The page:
Happiness. We all want it, and people are constantly chasing and seeking it. But you may be surprised to discover that happiness isn’t as easy to figure out as you might think… and that true and lasting fulfilment can be found hiding in one of the most unexpected places.
In this post I share the three happiness myths that we commonly believe in – ones that cause us to struggle, stress and strive.
Breaking Free from the Happiness Trap
Some of the world’s most common and widely held ideas about happiness create what Russ Harris eloquently calls a ‘happiness trap’. But these ideas – or ‘myths’ – about happiness are misleading. When you believe these myths or let them dictate how you live your life, they make you feel shame or even downright miserable.
In this short animated video, Russ Harris explains three of the most challenging myths about happiness and how easily they can instead lead us towards pain and suffering.
Myth 1. Happiness is the natural state for human beings
The first myth is the idea that perpetual happiness is the natural state for human beings. The myth goes that if you give a person enough food, shelter and connection, they’ll feel happy all the time. The reality of being human, though, is that we experience an ever-changing flow of emotions – which is totally normal and natural! For example, it’s normal to feel sad after a loss, or to feel fear or stress when we’re in danger or there’s a threat nearby. It’s also normal to feel joy in celebration, or overwhelmed when life gets busy. In fact, this is the natural state for human beings – to have a range of different experiences and emotions, from joy to despair and all the other emotions in between.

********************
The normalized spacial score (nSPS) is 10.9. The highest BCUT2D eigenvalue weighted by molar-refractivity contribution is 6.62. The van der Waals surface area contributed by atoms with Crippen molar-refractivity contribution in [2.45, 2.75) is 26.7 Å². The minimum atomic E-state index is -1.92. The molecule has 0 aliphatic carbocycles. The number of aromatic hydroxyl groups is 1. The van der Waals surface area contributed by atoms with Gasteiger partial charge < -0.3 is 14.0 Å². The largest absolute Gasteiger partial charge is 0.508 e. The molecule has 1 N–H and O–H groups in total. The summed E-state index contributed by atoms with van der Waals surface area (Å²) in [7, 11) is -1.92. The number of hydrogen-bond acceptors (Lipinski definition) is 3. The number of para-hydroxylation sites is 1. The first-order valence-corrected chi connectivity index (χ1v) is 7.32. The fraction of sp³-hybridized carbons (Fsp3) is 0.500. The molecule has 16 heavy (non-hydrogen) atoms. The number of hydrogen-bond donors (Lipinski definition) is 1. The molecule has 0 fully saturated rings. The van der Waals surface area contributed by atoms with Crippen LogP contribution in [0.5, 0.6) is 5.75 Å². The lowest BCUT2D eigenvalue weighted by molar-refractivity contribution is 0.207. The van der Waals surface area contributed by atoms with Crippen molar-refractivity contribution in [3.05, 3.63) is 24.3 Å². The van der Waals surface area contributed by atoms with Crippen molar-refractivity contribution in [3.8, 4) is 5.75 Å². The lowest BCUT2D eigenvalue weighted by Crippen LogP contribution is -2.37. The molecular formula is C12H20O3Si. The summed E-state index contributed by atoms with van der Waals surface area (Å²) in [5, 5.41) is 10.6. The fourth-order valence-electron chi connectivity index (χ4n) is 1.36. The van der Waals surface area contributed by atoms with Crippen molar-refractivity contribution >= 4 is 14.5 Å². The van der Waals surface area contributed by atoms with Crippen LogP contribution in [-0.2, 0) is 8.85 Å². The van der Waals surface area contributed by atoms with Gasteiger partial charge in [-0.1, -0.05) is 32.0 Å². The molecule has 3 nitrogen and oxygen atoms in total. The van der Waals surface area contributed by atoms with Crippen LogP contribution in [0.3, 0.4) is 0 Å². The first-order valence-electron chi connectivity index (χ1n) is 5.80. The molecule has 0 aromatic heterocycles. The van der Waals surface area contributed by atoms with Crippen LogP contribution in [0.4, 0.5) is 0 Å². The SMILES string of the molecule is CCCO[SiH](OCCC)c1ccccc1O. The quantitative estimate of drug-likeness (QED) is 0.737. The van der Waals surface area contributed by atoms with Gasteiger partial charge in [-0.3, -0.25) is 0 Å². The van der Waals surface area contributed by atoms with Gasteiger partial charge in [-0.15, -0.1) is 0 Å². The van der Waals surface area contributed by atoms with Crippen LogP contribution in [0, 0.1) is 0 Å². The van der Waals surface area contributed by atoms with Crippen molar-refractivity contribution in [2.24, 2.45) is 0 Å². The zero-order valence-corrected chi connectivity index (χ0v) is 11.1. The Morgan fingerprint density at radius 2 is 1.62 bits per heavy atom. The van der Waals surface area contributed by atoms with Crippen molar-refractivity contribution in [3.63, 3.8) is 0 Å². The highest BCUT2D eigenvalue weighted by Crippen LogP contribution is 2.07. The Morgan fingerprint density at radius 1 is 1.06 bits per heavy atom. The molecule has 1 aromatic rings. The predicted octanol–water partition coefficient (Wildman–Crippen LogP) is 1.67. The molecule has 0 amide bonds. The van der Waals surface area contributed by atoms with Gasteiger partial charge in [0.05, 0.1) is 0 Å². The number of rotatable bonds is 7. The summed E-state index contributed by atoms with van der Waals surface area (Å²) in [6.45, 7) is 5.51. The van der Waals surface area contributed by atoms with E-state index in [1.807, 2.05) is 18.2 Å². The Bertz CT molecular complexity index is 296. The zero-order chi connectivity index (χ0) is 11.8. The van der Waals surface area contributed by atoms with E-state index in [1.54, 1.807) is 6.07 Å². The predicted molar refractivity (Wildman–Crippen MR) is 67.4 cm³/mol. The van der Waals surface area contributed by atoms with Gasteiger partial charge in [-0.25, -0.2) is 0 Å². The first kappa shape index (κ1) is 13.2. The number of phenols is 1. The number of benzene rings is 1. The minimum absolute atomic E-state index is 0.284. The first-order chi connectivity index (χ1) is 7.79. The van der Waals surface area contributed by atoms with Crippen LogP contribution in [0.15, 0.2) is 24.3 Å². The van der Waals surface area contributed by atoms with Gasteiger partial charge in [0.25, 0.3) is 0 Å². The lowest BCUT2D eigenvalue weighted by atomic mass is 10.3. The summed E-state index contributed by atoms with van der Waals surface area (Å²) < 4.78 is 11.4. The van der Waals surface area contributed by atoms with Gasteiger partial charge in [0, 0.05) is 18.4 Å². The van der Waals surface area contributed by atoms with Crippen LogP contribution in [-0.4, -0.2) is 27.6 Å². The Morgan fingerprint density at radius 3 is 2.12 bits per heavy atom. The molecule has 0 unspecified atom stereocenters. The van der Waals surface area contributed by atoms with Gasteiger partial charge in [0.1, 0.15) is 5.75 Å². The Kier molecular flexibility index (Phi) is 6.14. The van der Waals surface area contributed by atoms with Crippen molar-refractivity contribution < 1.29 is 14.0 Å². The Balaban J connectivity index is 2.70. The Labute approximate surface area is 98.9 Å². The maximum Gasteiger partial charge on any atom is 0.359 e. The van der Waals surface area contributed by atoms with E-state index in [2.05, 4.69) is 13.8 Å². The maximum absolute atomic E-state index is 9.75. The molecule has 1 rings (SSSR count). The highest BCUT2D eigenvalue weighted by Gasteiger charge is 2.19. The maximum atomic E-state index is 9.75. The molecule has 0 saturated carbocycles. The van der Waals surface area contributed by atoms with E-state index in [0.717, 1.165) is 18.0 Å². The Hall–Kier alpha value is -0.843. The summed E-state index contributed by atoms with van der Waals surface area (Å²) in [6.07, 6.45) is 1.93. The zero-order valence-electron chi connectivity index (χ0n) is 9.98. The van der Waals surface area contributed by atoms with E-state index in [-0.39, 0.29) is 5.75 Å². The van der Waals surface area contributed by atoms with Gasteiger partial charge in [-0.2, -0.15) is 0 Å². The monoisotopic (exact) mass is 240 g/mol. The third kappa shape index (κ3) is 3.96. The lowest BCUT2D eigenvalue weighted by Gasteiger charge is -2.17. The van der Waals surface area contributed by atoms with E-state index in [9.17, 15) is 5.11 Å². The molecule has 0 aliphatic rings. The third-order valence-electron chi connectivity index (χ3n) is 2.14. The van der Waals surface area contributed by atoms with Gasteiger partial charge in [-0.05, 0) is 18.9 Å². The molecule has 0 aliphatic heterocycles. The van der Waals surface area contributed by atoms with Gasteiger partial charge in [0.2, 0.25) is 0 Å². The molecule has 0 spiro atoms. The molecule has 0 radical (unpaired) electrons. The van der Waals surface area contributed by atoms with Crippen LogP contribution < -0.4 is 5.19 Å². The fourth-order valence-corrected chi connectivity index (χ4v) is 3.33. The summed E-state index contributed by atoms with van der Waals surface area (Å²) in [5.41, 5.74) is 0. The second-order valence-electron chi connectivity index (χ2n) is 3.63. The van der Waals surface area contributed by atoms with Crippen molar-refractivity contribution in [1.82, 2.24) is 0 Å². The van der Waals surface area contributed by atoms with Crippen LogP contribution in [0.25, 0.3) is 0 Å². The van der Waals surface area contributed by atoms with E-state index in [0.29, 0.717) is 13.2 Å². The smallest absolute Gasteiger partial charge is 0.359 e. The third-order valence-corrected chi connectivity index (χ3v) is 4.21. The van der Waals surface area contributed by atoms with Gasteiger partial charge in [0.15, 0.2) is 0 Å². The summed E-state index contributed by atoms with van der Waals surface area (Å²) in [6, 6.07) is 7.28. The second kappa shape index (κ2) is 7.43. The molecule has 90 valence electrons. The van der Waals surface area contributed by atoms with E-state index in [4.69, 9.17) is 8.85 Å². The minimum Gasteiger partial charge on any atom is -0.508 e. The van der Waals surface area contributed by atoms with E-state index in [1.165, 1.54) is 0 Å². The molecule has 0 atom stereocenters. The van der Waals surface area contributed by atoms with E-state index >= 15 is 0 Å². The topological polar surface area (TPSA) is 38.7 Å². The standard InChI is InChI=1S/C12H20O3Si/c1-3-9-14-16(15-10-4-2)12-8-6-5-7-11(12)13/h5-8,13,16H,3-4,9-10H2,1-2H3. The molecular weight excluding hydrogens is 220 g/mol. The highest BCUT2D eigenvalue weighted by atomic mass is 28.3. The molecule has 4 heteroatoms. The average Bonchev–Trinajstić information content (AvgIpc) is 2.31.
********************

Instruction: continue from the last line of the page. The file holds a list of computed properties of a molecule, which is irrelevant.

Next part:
Myth 2. Happiness means feeling ‘good’ (pleasant) emotions
The second big happiness myth is the idea that happiness means feeling pleasant or ‘good’ emotions or states of being. Most people think of happiness as a state of pleasure or contentment, but if this is your definition of happiness then there is no hope for lasting happiness, because all emotions are fleeting. They do change (no matter how hard we try to chase or hold on to them). Think about the last time you were in a state of contentment or pleasure: how long did it last before this feeling changed and something else arose, like restlessness, boredom, irritation or another less pleasant human emotion?
Russ Harris defines happiness as living a “rich, full and meaningful life” and I like that definition. My shorthand for this is living a life of fulfilment. Russ also wisely points out that if we are to live this kind of full life, it will include feeling the full range of our natural human emotions – the pleasant and the unpleasant ones.
Myth 3. If you’re not happy, you’re defective
The third myth – which is closely related to the first two – is the idea that if you’re not happy, there must be something wrong with you. The reality is that if you’re not always happy, you’re completely normal! Human life is difficult a lot of the time and our minds are tricky too – they often get us caught up. Sometimes life is very pleasant, but it’s also quite hard. There is nothing defective, broken or wrong with you if you’re not always happy.
It’s so easy to become absorbed by the demoralising myths that surround us about happiness and to fall into the ‘happiness trap’. But if you can see beyond these myths about happiness – the ones that can so easily hold you back from living a rich, full and meaningful life – you then have the wonderful opportunity to connect deeply to all the dimensions and facets of your life, including the highs and lows and ups and downs, and find true fulfilment from within.
If you want to find out more about how the idea of ‘happiness’ can be misleading, I highly recommend Russ Harris’ brilliant book The Happiness Trap, which you can find here.